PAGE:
Templeton's Mark Mobius is considering a plan to set up a hedge fund, the emerging market guru said in an e-mail to Reuters, a move that would mark a major shift from the traditional money manager into the $1.9 trillion alternative asset management industry.
"Yes, we are considering it," said Mobius who oversees more than $40 billion as chairman of Franklin Templeton's Emerging Markets Group. Franklin Templeton is part of U.S. asset manager Franklin Resources.
Singapore-based Mobius did not divulge details of the fund as the plan was not final yet.
Franklin Templeton's first-ever hedge fund would come at a time high profile startups such as a $1 billion plus fund planned by Goldman Sachs' star trader Morgan Sze are adding to the region's allure as an emerging hub for hedge funds.
Surging local wealth and rising interest from institutional investors in the fast growing region is attracting large American hedge funds that are looking to set up shop in Asia.
"This seems a natural evolution for Mark Mobius, and likely a very savvy business move," said Kirby Daley, senior strategist of Newedge's prime brokerage unit in Hong Kong.
"With Mark's tremendous experience on the long side, add into the mix the ability for him to short if and when he sees the opportunity, and he should have a product with wide appeal," he added.
One reason why mutual firms are branching into private equity and hedge funds is fees. For a conventional mutual fund, fees could be as low as 0.3 percent of assets or even less.
Hedge funds, however, can potentially charge up to 2 percent for upfront fees and 20 percent of performance.
Singapore's APS Asset Management, which started as a long-only fund house, said in September last year that the firm planned to focus more on hedge funds, citing potential to earn higher fees as the reason.
Henderson Global Investors on Thursday launched a global currency fund aiming to earn absolute returns, a strategy favored by hedge funds. The money manager also runs a China-focused fund that applies strategies similar to hedge funds.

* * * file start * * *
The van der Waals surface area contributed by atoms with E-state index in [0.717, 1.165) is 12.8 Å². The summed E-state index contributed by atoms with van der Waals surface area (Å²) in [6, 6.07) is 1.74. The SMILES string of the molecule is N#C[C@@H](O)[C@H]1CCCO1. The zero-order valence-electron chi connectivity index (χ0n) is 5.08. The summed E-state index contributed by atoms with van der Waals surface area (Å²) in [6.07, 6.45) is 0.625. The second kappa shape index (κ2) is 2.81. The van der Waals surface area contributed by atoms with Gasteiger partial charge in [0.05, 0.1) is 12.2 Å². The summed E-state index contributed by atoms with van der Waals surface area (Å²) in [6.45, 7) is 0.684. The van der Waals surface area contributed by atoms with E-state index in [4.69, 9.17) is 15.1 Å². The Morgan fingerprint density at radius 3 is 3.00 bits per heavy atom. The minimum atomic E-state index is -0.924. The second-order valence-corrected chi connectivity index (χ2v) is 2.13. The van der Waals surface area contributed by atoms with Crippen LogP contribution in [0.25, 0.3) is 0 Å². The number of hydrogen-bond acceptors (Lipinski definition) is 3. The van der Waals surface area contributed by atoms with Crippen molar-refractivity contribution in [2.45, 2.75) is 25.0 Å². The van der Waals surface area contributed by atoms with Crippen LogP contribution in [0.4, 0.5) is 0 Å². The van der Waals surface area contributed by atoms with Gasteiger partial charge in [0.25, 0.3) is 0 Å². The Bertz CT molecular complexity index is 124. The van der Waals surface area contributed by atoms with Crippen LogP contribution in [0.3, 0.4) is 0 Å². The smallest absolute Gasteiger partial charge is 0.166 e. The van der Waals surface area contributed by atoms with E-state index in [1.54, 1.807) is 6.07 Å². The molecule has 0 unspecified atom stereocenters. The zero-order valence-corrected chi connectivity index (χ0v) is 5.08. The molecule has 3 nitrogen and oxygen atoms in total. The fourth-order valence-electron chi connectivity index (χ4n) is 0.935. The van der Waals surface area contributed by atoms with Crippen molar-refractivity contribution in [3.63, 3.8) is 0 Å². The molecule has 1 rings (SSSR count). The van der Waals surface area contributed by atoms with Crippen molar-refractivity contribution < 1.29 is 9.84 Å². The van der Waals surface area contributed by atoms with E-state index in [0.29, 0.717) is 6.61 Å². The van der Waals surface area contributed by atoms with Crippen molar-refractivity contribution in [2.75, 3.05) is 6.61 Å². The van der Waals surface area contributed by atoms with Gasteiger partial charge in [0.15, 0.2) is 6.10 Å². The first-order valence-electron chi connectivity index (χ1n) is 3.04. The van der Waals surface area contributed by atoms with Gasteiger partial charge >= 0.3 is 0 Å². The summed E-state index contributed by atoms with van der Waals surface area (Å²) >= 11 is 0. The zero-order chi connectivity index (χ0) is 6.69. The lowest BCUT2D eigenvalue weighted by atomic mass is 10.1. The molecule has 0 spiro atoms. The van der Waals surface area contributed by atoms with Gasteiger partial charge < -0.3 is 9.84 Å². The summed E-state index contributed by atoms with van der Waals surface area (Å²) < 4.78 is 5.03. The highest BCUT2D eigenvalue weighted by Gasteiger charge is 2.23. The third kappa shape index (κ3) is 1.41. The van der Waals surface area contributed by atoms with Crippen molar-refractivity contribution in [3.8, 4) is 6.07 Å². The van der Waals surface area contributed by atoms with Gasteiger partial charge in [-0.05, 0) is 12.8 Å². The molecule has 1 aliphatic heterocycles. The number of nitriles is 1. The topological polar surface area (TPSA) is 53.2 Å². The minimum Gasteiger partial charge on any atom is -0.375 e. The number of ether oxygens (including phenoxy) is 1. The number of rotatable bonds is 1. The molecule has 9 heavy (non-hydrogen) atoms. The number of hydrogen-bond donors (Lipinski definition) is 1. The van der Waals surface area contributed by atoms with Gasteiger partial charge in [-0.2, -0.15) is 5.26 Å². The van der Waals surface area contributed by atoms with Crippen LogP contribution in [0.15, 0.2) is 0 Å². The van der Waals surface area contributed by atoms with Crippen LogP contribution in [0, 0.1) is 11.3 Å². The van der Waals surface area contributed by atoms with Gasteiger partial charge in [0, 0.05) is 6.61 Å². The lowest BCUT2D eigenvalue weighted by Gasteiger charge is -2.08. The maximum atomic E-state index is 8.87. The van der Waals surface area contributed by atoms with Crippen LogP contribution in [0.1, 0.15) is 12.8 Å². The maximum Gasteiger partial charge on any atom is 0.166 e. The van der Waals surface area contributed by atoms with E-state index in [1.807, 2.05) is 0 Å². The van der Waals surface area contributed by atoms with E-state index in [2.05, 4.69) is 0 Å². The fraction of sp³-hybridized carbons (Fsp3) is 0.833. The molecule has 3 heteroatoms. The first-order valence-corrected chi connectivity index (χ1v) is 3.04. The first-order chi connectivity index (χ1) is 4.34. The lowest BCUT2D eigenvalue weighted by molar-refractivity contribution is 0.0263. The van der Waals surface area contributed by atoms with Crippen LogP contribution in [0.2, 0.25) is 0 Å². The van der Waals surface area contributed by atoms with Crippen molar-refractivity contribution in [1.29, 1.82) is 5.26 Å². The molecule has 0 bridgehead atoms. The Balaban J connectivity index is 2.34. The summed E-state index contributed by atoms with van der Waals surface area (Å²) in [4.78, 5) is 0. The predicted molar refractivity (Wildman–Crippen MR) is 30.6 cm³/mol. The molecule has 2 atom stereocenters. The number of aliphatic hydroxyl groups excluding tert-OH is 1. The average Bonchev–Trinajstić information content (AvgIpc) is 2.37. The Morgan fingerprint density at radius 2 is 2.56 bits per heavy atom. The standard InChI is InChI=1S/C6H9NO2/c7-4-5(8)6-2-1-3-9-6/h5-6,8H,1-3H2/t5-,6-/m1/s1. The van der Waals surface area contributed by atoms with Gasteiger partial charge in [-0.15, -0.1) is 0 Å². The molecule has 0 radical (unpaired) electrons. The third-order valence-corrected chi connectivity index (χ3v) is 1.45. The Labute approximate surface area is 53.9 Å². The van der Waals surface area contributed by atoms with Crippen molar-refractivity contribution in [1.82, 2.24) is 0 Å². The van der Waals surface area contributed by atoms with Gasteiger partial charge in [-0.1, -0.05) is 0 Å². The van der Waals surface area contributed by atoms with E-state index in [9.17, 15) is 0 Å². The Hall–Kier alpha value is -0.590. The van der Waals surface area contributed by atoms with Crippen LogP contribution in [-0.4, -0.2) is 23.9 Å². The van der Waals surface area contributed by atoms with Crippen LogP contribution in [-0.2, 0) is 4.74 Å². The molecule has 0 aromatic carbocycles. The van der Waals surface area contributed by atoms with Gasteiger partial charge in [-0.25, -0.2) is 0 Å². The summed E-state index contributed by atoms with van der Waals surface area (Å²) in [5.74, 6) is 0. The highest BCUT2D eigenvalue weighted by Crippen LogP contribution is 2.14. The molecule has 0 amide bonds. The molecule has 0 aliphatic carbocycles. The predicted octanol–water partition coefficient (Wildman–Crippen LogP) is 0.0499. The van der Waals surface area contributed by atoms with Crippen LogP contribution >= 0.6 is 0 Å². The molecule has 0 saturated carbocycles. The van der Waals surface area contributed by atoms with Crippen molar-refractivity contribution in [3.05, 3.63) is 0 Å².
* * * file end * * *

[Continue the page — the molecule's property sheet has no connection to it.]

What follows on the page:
"The alternative industry is becoming more mainstream and that's why traditional fund managers are launching products which are much broader than their traditional base," an industry expert, who did not want to be identified, said.
Assets under management of Asian hedge funds are expected to rise to about $165 billion by the end of 2011 from just over $125 billion now, according to data from Eurekahedge.
About a fifth of the 100 leading institutional investors in hedge funds surveyed by alternative assets research firm Preqin expressed an improvement in their levels of confidence in hedge funds in 2010, with nearly two-thirds saying that Asia will present the best opportunity in 2011.
SHORTING SEEN AS CHALLENGE
Global heavyweights such as GLG, Soros Fund Management, Moore Capital, Maverick Capital and Viking Global Investors are among the funds reported to be making a beeline for Asia.
Mark Mobius enjoys strong success in Asia, where his flagship $15.5 billion Templeton Asian Growth Fund has given investors a more than fivefold return in the past decade, making it the second best Asia ex-Japan equities fund over 10 years ending December 2010, according to data from Thomson Reuters Lipper.
Mobius took an indirect route into asset management, spending time as an analyst at international securities firm Vickers da Costa and running an independent consulting company that marketed toys in Hong Kong.
In 1987 Templeton asked him to manage the first emerging markets equity fund for U.S. investors. Mobius is a Bachelors in Fine Arts, has done a Ph.D in Economics from MIT and holds degrees in clinical and social psychology.
While the trend of long-only managers entering the hedge fund industry was gathering pace, one challenge before them was their inexperience in shorting stocks.
"Mobius' move into the alternative space is excellent news for the Asian hedge fund industry, given his pedigree and the ability to generate returns through market cycles," said Aradhna Dayal, editor of hedge fund portal AsiaHedge, in Hong Kong.
"However, investors are now clearly demanding experience on the shorting side, which remains a challenge for the long-only managers entering the Asian hedge fund space. It is a capability they will have to build up very quickly," Dayal added.
© 2015 Thomson/Reuters. All rights reserved.